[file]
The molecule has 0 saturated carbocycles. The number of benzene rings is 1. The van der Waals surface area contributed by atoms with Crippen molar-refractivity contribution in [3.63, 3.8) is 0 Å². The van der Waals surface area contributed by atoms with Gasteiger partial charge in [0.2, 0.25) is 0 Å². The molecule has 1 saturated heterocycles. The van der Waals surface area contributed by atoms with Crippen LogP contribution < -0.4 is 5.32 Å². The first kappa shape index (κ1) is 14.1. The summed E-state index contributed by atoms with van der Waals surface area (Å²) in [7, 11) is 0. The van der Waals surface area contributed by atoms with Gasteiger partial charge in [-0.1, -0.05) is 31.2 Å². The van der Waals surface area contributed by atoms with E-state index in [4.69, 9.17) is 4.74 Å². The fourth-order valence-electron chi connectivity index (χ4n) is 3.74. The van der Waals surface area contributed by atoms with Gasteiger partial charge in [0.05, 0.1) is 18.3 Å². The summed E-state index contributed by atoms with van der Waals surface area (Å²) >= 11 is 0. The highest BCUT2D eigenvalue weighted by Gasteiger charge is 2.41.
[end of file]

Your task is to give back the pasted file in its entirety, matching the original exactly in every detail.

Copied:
The molecule has 0 saturated carbocycles. The number of benzene rings is 1. The van der Waals surface area contributed by atoms with Crippen molar-refractivity contribution in [3.63, 3.8) is 0 Å². The van der Waals surface area contributed by atoms with Gasteiger partial charge in [0.2, 0.25) is 0 Å². The molecule has 1 saturated heterocycles. The van der Waals surface area contributed by atoms with Crippen LogP contribution < -0.4 is 5.32 Å². The first kappa shape index (κ1) is 14.1. The summed E-state index contributed by atoms with van der Waals surface area (Å²) in [7, 11) is 0. The van der Waals surface area contributed by atoms with Gasteiger partial charge in [-0.1, -0.05) is 31.2 Å². The van der Waals surface area contributed by atoms with E-state index in [4.69, 9.17) is 4.74 Å². The fourth-order valence-electron chi connectivity index (χ4n) is 3.74. The van der Waals surface area contributed by atoms with Gasteiger partial charge in [0.05, 0.1) is 18.3 Å². The summed E-state index contributed by atoms with van der Waals surface area (Å²) >= 11 is 0. The highest BCUT2D eigenvalue weighted by Gasteiger charge is 2.41.